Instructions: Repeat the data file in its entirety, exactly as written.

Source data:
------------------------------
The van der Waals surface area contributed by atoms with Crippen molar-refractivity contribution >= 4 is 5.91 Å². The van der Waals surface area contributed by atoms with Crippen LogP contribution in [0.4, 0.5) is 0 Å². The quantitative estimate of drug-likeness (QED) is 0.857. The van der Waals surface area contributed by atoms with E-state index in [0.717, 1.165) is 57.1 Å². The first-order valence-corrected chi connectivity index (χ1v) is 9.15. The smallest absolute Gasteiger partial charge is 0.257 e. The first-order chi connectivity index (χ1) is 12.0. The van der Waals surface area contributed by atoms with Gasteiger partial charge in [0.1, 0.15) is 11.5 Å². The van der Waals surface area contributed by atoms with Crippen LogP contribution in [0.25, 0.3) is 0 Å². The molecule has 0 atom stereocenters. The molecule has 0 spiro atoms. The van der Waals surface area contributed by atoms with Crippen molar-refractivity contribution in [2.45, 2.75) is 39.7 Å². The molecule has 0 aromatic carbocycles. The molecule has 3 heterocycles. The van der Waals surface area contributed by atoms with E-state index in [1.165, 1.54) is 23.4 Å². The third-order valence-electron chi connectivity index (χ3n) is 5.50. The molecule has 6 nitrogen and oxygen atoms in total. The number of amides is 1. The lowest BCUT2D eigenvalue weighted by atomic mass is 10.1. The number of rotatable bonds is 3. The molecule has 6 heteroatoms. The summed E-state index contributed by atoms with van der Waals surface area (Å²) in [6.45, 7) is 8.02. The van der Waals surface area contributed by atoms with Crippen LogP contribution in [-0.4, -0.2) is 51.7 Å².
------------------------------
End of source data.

The van der Waals surface area contributed by atoms with Crippen molar-refractivity contribution >= 4 is 5.91 Å². The van der Waals surface area contributed by atoms with Crippen LogP contribution in [0.4, 0.5) is 0 Å². The quantitative estimate of drug-likeness (QED) is 0.857. The van der Waals surface area contributed by atoms with E-state index in [0.717, 1.165) is 57.1 Å². The first-order valence-corrected chi connectivity index (χ1v) is 9.15. The smallest absolute Gasteiger partial charge is 0.257 e. The first-order chi connectivity index (χ1) is 12.0. The van der Waals surface area contributed by atoms with Gasteiger partial charge in [0.1, 0.15) is 11.5 Å². The van der Waals surface area contributed by atoms with Crippen LogP contribution in [0.25, 0.3) is 0 Å². The molecule has 0 atom stereocenters. The molecule has 0 spiro atoms. The van der Waals surface area contributed by atoms with Crippen molar-refractivity contribution in [2.45, 2.75) is 39.7 Å². The molecule has 0 aromatic carbocycles. The molecule has 3 heterocycles. The van der Waals surface area contributed by atoms with E-state index in [1.165, 1.54) is 23.4 Å². The third-order valence-electron chi connectivity index (χ3n) is 5.50. The molecule has 6 nitrogen and oxygen atoms in total. The number of amides is 1. The lowest BCUT2D eigenvalue weighted by atomic mass is 10.1. The number of rotatable bonds is 3. The molecule has 6 heteroatoms. The summed E-state index contributed by atoms with van der Waals surface area (Å²) in [6.45, 7) is 8.02. The van der Waals surface area contributed by atoms with Crippen LogP contribution in [-0.4, -0.2) is 51.7 Å².